The truth is there’s a very real risk of getting things wrong and causing more harm and it can also happen so quickly.
For example, word choice is especially important. We could say George Floyd died, George Floyd was killed, George Floyd was murdered and each of those words carries an explicitly different meaning. Word choice also tends to evolve and part of speaking up is staying engaged with how language evolves because the words we choose matter.
And I’m starting here because I think it’s important to follow the word-choice lead from people who have direct lived experience. When George Floyd was murdered, that word-choice lead came from American Black folks, specifically, who have endured generations of police brutality as a direct symptom of systemic racism.
When we’re speaking of the Israeli-Hamas war, that lived experience comes from Palestinians and Israelis who intimately know generations of ongoing conflict between these two countries, but also Muslims and Jews who have lived experience of Islamophobia, antisemitism, and generations of ancestral trauma due to religious persecution and genocide. And it’s especially important that we elevate their voices, their word choice because the language we use has the power to direct the narrative, tell the whole truth, and convey the harsh realities.
The last thing I’ll share on this before we dive into running a business during these horrific times is to know your position and your responsibility. Let’s talk about responsibility first. I’ve already seen the comments shaming others for not understanding hundreds of years of history when no one can be expected to know the history of the world for every single conflict that exists on this planet. We cannot be shamed for not knowing something, especially because there are plenty of pockets where whole groups of people are insulated from knowing the harsh realities in this world. That’s how White Supremacy and Colonialism, in particular, operate.
Many white people, especially, are raised with flat out lies or half truths that explain away or shove under the rug horrific acts of violence, persecution, xenophobia, and racism. History is white-washed and minimized, for example. You cannot know what you haven’t been exposed to AND there’s also a responsibility to learn what you have not been taught. You’re both late and right on time at the very same time.
In regards to position, this is not a time to compare this tragedy with any other event in history. This is not a time to center yourself. This is not a time to share ill-informed opinions when you’re not up to speed enough to understand the complexities current events demand. I am saying this explicitly to people like me who are white, have very little understanding of the nuance and complexities of current events. It’s okay to say you don’t know. It’s okay to take your time to do your research. It’s also okay to trust your knowing that the bombing, killing, kidnapping, and murdering of innocent people is never a forgivable act.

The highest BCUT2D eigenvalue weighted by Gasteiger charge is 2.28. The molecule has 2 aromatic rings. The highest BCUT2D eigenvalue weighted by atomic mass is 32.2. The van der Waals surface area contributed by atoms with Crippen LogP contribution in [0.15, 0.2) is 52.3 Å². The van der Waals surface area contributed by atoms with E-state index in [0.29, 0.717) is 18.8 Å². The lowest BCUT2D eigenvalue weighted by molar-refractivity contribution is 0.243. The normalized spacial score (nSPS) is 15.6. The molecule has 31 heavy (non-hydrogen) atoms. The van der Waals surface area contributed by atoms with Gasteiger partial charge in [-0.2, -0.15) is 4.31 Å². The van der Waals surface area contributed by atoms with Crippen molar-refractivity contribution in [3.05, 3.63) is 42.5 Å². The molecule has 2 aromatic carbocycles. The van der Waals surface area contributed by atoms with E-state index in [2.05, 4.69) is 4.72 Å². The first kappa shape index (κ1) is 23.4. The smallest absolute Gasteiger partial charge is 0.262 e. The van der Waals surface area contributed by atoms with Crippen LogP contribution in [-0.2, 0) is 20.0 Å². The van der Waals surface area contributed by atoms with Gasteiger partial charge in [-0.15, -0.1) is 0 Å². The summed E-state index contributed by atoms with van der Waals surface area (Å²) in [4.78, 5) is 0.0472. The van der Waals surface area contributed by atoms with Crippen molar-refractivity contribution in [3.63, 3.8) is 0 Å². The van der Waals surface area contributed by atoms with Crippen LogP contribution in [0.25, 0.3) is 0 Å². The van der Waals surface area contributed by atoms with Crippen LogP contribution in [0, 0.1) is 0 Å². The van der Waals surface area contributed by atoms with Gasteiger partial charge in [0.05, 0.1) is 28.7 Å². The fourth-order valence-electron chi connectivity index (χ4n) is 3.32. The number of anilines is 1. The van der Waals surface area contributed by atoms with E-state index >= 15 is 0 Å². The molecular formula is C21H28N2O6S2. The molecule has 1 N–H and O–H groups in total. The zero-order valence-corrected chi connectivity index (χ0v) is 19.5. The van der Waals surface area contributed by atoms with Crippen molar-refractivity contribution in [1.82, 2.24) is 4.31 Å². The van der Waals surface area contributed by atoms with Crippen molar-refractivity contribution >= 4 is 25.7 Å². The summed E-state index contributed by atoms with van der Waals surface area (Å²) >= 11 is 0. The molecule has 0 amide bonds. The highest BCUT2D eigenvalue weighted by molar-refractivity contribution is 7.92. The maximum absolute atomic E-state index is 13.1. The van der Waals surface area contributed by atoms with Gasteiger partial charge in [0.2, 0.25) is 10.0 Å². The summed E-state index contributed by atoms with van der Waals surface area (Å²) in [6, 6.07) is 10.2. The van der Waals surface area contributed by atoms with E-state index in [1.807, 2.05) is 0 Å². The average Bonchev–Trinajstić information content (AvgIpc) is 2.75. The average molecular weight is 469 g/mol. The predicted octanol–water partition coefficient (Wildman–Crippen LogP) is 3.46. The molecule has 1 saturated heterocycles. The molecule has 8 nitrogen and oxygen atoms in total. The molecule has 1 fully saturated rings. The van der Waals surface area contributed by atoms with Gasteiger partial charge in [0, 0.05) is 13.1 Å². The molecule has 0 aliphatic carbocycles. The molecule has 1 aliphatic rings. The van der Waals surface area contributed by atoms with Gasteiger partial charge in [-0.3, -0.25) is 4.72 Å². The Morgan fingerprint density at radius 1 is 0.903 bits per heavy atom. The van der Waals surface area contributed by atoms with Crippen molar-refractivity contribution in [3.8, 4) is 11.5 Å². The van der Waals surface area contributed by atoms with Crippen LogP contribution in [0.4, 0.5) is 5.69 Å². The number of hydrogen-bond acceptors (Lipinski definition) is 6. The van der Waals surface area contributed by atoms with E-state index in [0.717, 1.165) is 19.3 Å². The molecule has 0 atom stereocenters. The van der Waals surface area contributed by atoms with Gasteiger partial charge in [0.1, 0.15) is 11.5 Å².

Hamas is a terrorist organization and terrorists are like cancer. You cannot snuff out cancer cells without also killing healthy cells. And the level of innocent life that is being lost is unbearable, unthinkable, and an atrocity to humanity. There are war crimes being committed. War, at its most basic level, bears witness to the most inhumane tragedies we will ever see or know.
I cannot with the innocent children & families who have already been lost in both Gaza and Israel. I cannot with Wadea Al Fayoume being stabbed to death as a hate crime committed against a 6-year old here on American soil. This hits especially close to home having two boys 5 and 7 and cannot even comprehend the mentality of a grown ass adult who could do that to a child. What the actual fuck? I hope he goes to prison for the rest of his fucking life. And my heart is with his mother. My heart is with every single person who is grieving, scared, infuriated, and feels helpless as this war wages on, especially those who are in Gaza and Israel.
I hate it. I hate it all! I hate that my Jewish friends are walking through this world right now feeling a heightened sense of unsafety. I hate that my Muslim friends are walking through this world right now feeling the same way as this war excites hate crimes and sentiments of islamophobia and antisemitism. It’s awful. Fucking awful! But the worst is seeing the dehumanization of people that is always the tactic to justify the killing of innocent lives. I denounce it with every fiber of my being.
So, I won’t go any further into my thoughts here, but please know my door is always open. I will never be the one who has it all figured out, but I will always sit in the room with you as you rumble with your own answers.
Now that we have some foundational pieces here together, how in the world do we lead our businesses through a humanitarian crisis? What’s the right protocol?
First off, there is no “right” anything. There will be people who pause their marketing because that feels right for them and sometimes that’s an appropriate response. There will be people who carry on as business as usual and not address current events because of a fear of getting it wrong.
What I’ll share is as business owners, we have three core responsibilities –
My first step during times like these is checking in with my clients. I open my coaching calls by asking how everyone is doing and affirming that I’m here for additional processing as my capacity allows. On my client intake form, there’s also a place where community members can add any specific identities that are important to them, which can help alert me to check in with them specifically.